Seven species of North American bats (including two endangered species, named below in red) have been directly affected by a fatal fungal infection called White Nose Syndrome according to The Center For Biological Diversity. The CBD has established a webpage dedicated to White Nose Syndrome where they say “Biologists consider it the worst wildlife disease outbreak ever in North America.”
The fast spreading disease reported in 2006, has now infected Big brown bats, Eastern small-footed bats, Indiana bats, Little brown bats, Northern long-eared bats, Tricolored bats and Gray bats. Cave bats and the Southeastern bats have been found carrying the fungus. Virginia big-eared bats and the Ozark big-eared bats, also endangered species, are living in areas where the fungus is found.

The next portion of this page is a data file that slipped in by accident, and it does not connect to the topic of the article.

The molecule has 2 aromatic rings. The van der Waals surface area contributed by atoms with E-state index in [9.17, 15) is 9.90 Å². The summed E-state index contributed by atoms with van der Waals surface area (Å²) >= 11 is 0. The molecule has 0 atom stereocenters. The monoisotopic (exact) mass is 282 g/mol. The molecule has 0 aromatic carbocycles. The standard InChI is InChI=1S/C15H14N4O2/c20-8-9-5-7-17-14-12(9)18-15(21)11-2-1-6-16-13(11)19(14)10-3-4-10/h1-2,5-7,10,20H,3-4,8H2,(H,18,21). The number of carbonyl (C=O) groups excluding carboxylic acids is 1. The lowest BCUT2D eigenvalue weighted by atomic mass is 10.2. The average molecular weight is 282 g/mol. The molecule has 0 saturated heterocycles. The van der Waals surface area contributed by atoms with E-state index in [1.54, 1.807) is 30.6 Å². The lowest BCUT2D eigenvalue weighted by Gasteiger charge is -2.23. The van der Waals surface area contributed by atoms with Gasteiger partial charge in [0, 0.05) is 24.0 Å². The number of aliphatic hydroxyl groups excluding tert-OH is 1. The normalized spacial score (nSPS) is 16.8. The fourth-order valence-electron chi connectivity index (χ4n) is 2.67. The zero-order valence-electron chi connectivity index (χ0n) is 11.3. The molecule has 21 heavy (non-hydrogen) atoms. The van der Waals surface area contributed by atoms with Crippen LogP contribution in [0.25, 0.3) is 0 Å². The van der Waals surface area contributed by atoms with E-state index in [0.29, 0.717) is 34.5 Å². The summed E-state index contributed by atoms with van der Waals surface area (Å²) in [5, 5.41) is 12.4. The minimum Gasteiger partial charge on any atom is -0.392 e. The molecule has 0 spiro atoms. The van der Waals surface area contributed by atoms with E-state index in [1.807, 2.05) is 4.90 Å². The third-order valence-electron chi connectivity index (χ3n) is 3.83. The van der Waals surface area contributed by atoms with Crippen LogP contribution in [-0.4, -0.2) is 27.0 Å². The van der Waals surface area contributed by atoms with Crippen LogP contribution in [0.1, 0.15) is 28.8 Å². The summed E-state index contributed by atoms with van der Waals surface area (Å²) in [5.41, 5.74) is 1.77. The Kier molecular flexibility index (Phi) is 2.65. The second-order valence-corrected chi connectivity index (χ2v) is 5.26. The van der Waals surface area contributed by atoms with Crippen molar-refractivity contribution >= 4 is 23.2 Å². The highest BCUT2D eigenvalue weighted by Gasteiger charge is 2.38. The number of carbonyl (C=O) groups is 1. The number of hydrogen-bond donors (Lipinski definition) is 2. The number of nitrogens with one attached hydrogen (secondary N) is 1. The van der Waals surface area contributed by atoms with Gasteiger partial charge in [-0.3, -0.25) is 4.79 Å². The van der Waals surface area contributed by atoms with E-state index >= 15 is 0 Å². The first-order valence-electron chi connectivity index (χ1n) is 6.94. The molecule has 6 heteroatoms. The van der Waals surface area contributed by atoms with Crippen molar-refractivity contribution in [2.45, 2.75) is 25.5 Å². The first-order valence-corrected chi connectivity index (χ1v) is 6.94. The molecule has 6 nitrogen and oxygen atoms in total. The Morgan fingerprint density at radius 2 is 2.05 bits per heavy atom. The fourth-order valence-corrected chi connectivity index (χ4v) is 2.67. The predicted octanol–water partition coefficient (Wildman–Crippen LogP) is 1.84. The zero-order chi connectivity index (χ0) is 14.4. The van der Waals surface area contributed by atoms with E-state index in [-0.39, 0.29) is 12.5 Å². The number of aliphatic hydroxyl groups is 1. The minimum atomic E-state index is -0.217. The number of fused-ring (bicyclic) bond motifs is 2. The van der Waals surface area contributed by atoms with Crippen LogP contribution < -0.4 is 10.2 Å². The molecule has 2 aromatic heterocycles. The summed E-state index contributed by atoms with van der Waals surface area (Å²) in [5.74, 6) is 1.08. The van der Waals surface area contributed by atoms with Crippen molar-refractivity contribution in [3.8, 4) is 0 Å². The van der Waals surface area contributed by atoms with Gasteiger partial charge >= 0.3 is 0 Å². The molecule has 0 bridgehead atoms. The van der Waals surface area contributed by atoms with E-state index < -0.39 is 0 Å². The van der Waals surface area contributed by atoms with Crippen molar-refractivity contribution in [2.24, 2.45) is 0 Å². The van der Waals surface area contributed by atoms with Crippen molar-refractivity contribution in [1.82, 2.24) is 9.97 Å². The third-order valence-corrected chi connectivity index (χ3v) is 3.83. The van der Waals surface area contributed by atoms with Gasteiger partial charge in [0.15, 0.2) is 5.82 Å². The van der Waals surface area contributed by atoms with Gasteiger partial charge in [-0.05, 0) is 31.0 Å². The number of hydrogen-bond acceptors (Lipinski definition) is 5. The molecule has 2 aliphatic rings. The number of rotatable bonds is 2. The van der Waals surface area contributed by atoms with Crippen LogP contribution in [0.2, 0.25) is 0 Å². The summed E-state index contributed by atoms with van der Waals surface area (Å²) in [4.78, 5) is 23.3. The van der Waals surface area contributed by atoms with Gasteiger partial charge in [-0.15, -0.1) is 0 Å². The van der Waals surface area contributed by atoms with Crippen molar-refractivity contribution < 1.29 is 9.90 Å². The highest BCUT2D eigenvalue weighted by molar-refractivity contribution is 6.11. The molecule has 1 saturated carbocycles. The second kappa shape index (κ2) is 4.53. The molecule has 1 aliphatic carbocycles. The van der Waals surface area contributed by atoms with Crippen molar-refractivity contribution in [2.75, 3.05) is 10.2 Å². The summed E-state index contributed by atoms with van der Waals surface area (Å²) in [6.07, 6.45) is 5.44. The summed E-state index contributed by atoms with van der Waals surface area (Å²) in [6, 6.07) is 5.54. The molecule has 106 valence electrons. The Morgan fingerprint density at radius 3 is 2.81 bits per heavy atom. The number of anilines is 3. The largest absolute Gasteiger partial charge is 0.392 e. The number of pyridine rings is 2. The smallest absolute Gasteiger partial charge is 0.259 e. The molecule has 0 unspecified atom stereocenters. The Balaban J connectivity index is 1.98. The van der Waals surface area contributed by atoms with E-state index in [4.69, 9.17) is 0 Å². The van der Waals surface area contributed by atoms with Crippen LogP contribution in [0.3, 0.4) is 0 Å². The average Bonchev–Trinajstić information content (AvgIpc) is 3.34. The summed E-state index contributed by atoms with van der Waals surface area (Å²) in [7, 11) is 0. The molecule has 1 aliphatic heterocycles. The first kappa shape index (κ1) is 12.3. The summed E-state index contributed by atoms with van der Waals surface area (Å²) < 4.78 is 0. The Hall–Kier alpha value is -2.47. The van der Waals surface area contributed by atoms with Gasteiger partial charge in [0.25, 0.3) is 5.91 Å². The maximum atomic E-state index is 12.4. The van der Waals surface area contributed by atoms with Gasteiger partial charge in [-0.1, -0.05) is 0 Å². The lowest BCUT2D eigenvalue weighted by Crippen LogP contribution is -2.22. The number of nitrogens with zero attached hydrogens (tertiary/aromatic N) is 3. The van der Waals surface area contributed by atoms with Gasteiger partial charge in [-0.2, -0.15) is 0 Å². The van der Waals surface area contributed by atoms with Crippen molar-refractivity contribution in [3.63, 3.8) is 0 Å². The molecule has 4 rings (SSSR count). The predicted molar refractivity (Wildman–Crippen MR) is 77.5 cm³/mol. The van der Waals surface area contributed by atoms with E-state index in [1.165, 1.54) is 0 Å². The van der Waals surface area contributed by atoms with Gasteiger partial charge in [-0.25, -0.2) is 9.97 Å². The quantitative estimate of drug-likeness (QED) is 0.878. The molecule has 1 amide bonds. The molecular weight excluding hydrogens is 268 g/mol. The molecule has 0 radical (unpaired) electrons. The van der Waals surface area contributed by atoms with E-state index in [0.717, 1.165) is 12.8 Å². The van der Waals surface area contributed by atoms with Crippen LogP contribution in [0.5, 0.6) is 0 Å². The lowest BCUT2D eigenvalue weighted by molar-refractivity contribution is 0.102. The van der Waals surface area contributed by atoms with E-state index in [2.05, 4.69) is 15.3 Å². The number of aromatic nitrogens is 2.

Hibernating bats seem to be the only ones affected by the fungus so far. ,Approximately 6.7 million bats are thought to have died.
Bats deliver very valuable pest control services as a natural part of their lifestyle.
According to the Defenders of Wildlife campaign this scourge has already killed almost 99% of Northern long-eared bats in parts of its range, An emailed campaign letter from Jamie Rappaport Clark received today describes how the fungus kills the bats:
“WNS strikes while bats are hibernating – when their body temperatures are dramatically decreased to reduce energy and survive the winter. Attacking these small creatures at their weakest, the fungal disease awakens them in the dead of winter, exhausting their stored energy – driving them to starvation, dehydration and hypothermia.”
Smith urges us to petition for greater urgency in the listing process that would reflect the current endangered status of this bat.
To add your voice to the petition, click the link below from the Defenders of Wildlife campaign email